Can you use network fabric with SDN technologies?
The short answer is yes -- networks can use both a network fabric and software-defined network (SDN) protocols. The question becomes how tightly integrated SDN technologies and network fabrics will be in the future. In one camp (which includes VMware and OpenFlow), the SDN architecture operates independently of the network switching fabric. SDN software and network fabric hardware are purchased from separate vendors, and SDN software abstracts and controls the physical Ethernet fabric.
At the other end of the spectrum, SDN technologies are integrated with the physical network fabric. Suppliers offering this model include Cisco, Juniper with QFabric and SDN startups like Plexxi with its optical interconnect. Integrated SDN protocols make the network fabric more application-aware and facilitate Quality of Service for specific applications.
In fact, many vendors are architecting their next-generation network products for the data center around both high-performance network fabrics and their SDN architectures. For example,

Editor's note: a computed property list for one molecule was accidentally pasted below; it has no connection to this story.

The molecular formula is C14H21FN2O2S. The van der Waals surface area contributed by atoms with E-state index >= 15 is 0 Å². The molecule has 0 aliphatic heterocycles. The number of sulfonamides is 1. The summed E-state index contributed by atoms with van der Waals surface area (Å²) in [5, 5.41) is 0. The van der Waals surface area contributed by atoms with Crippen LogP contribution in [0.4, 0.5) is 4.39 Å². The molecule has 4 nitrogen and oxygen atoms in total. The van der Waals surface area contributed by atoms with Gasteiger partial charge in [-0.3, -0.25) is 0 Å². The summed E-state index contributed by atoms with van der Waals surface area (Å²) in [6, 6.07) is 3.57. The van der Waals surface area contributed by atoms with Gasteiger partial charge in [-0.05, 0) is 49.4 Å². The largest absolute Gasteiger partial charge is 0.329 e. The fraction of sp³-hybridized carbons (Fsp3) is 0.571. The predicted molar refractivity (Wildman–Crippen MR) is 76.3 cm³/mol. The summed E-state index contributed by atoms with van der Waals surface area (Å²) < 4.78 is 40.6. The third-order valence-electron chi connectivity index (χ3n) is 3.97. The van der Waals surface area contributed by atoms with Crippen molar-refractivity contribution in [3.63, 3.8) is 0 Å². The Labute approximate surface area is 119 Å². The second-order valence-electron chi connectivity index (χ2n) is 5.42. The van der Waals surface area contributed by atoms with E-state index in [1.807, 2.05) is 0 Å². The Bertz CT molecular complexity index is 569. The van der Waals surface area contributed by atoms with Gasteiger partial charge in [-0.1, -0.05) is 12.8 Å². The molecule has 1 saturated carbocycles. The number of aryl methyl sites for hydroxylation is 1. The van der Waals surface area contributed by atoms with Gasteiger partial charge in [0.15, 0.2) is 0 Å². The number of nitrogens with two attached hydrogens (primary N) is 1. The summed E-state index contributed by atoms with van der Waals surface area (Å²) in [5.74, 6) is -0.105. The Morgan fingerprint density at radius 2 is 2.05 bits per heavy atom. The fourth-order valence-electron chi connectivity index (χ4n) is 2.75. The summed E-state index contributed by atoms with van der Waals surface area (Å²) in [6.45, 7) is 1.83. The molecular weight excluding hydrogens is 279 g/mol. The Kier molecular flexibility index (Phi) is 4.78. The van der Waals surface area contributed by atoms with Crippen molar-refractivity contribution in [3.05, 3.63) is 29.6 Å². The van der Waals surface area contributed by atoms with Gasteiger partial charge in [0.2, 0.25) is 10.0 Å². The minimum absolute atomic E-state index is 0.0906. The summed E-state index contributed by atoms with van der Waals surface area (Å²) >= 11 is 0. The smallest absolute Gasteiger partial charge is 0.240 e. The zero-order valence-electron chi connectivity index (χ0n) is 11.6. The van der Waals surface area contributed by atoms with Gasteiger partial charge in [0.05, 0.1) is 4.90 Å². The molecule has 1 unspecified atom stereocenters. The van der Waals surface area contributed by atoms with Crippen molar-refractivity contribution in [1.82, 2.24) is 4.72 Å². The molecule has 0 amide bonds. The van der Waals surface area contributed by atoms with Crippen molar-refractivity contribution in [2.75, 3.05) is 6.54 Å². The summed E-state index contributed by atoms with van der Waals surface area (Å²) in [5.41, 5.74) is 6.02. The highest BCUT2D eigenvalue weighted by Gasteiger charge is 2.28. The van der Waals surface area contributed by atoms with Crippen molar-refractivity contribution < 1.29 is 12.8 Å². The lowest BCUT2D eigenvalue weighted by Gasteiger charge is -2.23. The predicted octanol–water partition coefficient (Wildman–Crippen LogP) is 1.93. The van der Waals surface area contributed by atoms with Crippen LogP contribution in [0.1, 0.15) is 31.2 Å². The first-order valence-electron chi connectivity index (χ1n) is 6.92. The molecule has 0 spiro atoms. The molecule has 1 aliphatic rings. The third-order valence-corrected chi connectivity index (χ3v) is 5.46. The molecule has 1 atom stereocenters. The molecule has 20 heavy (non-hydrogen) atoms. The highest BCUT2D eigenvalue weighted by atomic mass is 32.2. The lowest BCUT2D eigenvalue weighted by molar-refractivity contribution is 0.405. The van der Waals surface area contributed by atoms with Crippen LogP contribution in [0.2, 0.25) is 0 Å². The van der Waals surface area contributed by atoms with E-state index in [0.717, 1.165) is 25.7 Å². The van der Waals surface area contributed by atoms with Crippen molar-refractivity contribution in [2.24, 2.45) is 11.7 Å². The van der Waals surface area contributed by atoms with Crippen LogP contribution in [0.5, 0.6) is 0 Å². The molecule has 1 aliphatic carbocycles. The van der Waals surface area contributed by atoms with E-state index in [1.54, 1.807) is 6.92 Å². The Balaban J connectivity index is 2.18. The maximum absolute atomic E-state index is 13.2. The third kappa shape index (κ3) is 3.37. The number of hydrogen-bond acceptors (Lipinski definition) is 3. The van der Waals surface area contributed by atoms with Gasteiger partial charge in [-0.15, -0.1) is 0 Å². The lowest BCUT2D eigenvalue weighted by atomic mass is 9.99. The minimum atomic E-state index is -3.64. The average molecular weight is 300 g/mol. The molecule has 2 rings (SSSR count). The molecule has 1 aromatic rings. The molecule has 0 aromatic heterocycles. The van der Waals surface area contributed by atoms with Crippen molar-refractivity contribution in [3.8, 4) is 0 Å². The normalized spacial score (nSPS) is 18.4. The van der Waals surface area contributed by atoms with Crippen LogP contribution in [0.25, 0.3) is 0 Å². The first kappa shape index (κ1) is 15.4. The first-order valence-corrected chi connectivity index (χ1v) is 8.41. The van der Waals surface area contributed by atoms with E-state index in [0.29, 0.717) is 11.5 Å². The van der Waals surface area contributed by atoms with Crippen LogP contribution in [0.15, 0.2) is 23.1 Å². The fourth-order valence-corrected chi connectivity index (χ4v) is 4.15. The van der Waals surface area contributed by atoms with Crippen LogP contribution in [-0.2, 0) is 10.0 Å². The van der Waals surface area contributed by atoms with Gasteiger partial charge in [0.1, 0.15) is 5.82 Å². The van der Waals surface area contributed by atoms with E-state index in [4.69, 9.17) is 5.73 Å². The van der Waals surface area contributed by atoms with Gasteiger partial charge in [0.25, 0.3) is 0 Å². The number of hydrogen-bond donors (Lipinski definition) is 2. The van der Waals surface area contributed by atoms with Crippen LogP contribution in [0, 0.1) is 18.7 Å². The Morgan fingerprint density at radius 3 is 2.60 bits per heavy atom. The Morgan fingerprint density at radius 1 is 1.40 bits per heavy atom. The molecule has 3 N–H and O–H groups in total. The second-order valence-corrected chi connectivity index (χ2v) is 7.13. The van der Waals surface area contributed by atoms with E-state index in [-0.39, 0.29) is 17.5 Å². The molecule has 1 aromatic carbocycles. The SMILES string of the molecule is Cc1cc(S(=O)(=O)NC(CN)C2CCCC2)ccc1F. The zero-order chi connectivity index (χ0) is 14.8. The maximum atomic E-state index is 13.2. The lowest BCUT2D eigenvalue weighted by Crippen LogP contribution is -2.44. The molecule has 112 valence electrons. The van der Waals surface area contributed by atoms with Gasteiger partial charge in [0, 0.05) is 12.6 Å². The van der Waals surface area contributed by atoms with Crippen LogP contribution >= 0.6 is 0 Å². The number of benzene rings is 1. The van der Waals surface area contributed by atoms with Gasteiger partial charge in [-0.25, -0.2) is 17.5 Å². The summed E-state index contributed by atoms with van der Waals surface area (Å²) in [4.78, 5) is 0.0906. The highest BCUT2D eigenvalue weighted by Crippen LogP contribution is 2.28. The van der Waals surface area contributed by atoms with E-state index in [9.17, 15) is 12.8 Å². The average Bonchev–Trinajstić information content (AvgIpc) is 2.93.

- Cisco offers both its Unified Fabric and Open Network Environment (ONE) SDN architecture.
- Juniper offers its Q-Fabric switch and JUNOS software.
- Brocade has its VCS fabric and its SDN technologies (e.g., OpenFlow and Vyatta software-router).
- HP offers its Fabric Switch, SDN controller and Virtual Application Networks software.
- Avaya has its VENA switch and Application Driven Networking (its SDN architecture).
For most data center network applications the underlying physical network, working in conjunction with SDN protocols, will be critical to deliver a highly scalable, high-performance, low-latency network.
Dig Deeper on Software-defined data center
Related Q&A from Lee Doyle
The OpenFlow protocol isn't required for SDN, although the Open Network Foundation recommends it, which means networking vendors have options.continue reading
SDN is valuable, but uses extend to other parts of the network for increased network flexibility, dynamic traffic flow, decreased latency and QoS.continue reading
An SDN controller, with or without OpenFlow, is not required for a software-defined network, and SDN architecture vendors take different approaches.continue reading
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